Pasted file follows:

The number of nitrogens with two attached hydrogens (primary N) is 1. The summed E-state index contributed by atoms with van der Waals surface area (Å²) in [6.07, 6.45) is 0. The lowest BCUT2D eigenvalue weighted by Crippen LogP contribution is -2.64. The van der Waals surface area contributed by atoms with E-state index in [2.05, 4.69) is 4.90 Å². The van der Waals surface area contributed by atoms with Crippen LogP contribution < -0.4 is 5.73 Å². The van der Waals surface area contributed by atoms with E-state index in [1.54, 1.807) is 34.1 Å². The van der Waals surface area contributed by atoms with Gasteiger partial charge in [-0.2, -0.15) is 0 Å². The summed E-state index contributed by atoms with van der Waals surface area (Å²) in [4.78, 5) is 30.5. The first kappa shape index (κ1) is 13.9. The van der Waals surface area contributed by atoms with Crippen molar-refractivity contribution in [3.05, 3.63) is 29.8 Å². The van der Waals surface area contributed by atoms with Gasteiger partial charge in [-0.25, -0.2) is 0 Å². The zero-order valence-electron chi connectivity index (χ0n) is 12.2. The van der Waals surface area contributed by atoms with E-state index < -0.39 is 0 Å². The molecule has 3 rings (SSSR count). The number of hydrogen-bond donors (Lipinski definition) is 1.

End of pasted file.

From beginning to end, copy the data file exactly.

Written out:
The number of nitrogens with two attached hydrogens (primary N) is 1. The summed E-state index contributed by atoms with van der Waals surface area (Å²) in [6.07, 6.45) is 0. The lowest BCUT2D eigenvalue weighted by Crippen LogP contribution is -2.64. The van der Waals surface area contributed by atoms with E-state index in [2.05, 4.69) is 4.90 Å². The van der Waals surface area contributed by atoms with Crippen LogP contribution < -0.4 is 5.73 Å². The van der Waals surface area contributed by atoms with E-state index in [1.54, 1.807) is 34.1 Å². The van der Waals surface area contributed by atoms with Gasteiger partial charge in [-0.2, -0.15) is 0 Å². The summed E-state index contributed by atoms with van der Waals surface area (Å²) in [4.78, 5) is 30.5. The first kappa shape index (κ1) is 13.9. The van der Waals surface area contributed by atoms with Crippen molar-refractivity contribution in [3.05, 3.63) is 29.8 Å². The van der Waals surface area contributed by atoms with Gasteiger partial charge in [-0.25, -0.2) is 0 Å². The zero-order valence-electron chi connectivity index (χ0n) is 12.2. The van der Waals surface area contributed by atoms with E-state index < -0.39 is 0 Å². The molecule has 3 rings (SSSR count). The number of hydrogen-bond donors (Lipinski definition) is 1.